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I've recently been following the case of boxer Felix Verdejo, who pleaded not guilty yesterday in killing of Keishla Rodríguez. Cádiz Martínez, a second person indicted in the killing, also pleaded not guilty.

According to the reports, this 2nd person (Cádiz Martínez) participated in the killing, and has been cooperating with the FBI. His testimony is a big part of the reason why the boxer was arrested.

My question: Why would he plead not guilty if he's cooperating with the FBI? Since the death penalty is being considered, I assumed that he gave testimony in order to plead guilty and get a reduced sentence.

But then I read that it's a formality to plead "not guilty", and that's why I posted the question.

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    To be clear - he pleaded not guilty to a number of charges, not to “killing” You can kill someone without it being criminal.
    – Dale M
    May 13 at 1:07
  • Both were charged with carjacking, kidnapping, and the death of an unborn baby. The boxer is charged with a 4th count: use of a deadly weapon to commit a violent crime. May 13 at 13:43
  • They are asked how they plead. Guilty or Not Guilty.
    – CDA
    May 19 at 18:43
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It is certainly not the case that all accused plead not guilty. Some plead guilty, often as part of a plea bargain. Some plead "no contest" meaning that the accused does not admit guilt, but will not argue the point in court. For many purposes this has the same effect as a guilty plea, but may matter later when the accused can truthfully say that no guilt was ever admitted. I think there are some other less common pleas available as well.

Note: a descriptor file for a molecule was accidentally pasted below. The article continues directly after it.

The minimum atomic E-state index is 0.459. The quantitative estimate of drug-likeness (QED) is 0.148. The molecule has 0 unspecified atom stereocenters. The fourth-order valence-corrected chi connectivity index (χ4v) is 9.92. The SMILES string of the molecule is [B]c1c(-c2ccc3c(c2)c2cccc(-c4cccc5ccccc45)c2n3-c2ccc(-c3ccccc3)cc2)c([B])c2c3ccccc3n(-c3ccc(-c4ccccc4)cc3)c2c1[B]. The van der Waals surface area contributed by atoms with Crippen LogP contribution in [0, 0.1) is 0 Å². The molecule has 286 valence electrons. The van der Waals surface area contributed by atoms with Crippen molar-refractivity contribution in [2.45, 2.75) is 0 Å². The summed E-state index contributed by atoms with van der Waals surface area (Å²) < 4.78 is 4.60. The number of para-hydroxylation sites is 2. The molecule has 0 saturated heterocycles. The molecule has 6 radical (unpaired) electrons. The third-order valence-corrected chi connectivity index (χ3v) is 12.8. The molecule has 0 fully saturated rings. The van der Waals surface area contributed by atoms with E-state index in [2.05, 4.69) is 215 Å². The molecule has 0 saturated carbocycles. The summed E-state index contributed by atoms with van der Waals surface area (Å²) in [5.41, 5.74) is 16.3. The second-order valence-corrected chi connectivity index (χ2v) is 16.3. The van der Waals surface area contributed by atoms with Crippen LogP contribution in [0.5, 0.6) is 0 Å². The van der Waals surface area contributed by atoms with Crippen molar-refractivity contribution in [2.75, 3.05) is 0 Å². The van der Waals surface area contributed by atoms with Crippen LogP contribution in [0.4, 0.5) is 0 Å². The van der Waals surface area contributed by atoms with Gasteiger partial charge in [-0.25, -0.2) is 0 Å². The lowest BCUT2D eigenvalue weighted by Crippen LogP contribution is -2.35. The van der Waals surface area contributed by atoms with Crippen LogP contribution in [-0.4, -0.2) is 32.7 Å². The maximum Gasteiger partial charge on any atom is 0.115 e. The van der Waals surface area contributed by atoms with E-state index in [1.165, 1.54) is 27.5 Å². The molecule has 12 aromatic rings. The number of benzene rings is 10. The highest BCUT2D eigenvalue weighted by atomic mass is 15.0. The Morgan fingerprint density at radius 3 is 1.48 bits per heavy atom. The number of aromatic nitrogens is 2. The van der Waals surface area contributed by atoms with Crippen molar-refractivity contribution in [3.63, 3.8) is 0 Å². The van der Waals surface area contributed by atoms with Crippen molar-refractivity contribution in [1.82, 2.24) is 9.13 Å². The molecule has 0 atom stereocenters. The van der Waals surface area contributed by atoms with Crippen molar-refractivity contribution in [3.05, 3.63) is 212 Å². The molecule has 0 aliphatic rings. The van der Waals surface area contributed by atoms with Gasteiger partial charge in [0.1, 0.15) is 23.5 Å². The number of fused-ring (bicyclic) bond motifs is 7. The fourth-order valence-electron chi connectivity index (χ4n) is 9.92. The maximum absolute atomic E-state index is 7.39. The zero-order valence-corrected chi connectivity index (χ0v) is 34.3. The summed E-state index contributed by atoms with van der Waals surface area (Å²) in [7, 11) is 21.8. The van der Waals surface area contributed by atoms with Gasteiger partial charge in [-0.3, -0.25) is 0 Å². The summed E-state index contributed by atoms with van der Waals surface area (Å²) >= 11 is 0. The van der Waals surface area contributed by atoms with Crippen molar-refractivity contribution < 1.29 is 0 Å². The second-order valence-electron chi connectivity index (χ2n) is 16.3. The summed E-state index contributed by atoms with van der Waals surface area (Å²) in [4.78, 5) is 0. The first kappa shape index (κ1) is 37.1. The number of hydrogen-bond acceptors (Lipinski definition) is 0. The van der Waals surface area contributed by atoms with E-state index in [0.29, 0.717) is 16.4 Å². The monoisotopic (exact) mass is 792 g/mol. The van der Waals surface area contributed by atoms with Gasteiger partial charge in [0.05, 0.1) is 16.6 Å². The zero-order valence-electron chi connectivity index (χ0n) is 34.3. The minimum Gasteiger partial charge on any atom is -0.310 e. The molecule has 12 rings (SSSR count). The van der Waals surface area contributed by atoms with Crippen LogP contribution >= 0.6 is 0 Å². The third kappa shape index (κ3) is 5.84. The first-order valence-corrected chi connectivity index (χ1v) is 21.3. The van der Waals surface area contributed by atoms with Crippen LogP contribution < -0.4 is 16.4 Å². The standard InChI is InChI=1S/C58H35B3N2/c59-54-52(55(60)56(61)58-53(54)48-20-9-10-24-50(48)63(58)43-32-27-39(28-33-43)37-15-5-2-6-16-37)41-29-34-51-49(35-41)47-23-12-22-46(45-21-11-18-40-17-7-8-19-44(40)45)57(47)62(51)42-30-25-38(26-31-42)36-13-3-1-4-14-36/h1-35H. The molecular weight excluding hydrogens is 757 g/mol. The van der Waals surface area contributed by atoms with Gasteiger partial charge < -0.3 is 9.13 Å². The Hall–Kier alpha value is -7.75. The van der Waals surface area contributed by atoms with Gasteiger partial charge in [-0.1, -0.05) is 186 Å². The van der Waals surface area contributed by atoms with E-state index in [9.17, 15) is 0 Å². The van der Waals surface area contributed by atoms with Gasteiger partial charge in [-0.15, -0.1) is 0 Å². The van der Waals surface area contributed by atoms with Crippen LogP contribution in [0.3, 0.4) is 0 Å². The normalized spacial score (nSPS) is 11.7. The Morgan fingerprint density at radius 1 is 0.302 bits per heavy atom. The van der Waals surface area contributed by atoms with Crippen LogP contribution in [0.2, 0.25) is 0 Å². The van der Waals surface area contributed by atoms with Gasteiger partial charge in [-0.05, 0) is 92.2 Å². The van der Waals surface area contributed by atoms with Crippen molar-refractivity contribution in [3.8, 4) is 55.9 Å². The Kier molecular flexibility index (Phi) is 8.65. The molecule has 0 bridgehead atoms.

It is not uncommon for an accused to plead not-guilty at first, and later complete an agreement with the prosecutor and change the plea to guilty, perhaps on only one accusation or some subset of accusations. This would often be in connection with some sort of plea bargain.

In general, if there is any doubt about wanting to contest the accusation, an initial plea of not-guilty will be made by the accused, because this is fairly easy to change to a plea of guilty later, while changing a plea of guilty to not-guilty is much harder, and is not always allowed.

I do not know what reasons there might be in the specific case mentioned, but I caution that news reports on such matters are not always accurate.

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Probably his cooperation and usefulness to the government isn't yet complete. I would expect that, as long as he has value to the government, he'll continue to be held but that his lawyer and the government will jointly request the court to delay proceedings until he is done cooperating.

The level of cooperation and value provided to the government will be taken as inputs into plea dealing. At that point, I'd expect the 2 sides to present the proposed deal to the court for approval.

If it all goes south, the government will want to try him for the topmost offenses... so they keep the original charge.

He's going to plead not-guilty in hopes of getting either charges reduced OR a good sentencing rec, or both... but pleading guilty NOW would be premature.

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